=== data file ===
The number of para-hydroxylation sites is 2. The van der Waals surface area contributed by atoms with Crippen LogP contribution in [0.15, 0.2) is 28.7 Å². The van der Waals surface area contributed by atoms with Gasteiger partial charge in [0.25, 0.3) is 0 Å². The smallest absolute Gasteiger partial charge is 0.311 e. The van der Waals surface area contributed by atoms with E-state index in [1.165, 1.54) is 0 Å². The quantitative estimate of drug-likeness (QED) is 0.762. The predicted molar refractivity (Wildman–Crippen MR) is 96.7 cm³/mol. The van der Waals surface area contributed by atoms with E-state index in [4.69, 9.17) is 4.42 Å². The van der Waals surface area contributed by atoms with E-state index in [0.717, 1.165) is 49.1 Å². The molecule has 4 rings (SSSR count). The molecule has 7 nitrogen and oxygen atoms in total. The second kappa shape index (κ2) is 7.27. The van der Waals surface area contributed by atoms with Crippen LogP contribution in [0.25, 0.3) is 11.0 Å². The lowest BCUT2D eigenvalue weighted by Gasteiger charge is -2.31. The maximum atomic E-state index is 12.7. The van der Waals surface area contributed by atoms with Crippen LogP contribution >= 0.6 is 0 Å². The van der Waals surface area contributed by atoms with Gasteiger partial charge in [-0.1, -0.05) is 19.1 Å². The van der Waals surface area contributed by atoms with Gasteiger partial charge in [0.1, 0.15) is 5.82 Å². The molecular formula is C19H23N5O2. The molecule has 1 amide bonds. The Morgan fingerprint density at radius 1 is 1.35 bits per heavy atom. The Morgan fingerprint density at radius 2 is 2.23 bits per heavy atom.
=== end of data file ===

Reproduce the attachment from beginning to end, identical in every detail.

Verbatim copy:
The number of para-hydroxylation sites is 2. The van der Waals surface area contributed by atoms with Crippen LogP contribution in [0.15, 0.2) is 28.7 Å². The van der Waals surface area contributed by atoms with Gasteiger partial charge in [0.25, 0.3) is 0 Å². The smallest absolute Gasteiger partial charge is 0.311 e. The van der Waals surface area contributed by atoms with E-state index in [1.165, 1.54) is 0 Å². The quantitative estimate of drug-likeness (QED) is 0.762. The predicted molar refractivity (Wildman–Crippen MR) is 96.7 cm³/mol. The van der Waals surface area contributed by atoms with E-state index in [4.69, 9.17) is 4.42 Å². The van der Waals surface area contributed by atoms with E-state index in [0.717, 1.165) is 49.1 Å². The molecule has 4 rings (SSSR count). The molecule has 7 nitrogen and oxygen atoms in total. The second kappa shape index (κ2) is 7.27. The van der Waals surface area contributed by atoms with Crippen LogP contribution in [0.25, 0.3) is 11.0 Å². The lowest BCUT2D eigenvalue weighted by Gasteiger charge is -2.31. The maximum atomic E-state index is 12.7. The van der Waals surface area contributed by atoms with Crippen LogP contribution >= 0.6 is 0 Å². The van der Waals surface area contributed by atoms with Gasteiger partial charge in [-0.1, -0.05) is 19.1 Å². The van der Waals surface area contributed by atoms with Gasteiger partial charge in [0.1, 0.15) is 5.82 Å². The molecular formula is C19H23N5O2. The molecule has 1 amide bonds. The Morgan fingerprint density at radius 1 is 1.35 bits per heavy atom. The Morgan fingerprint density at radius 2 is 2.23 bits per heavy atom.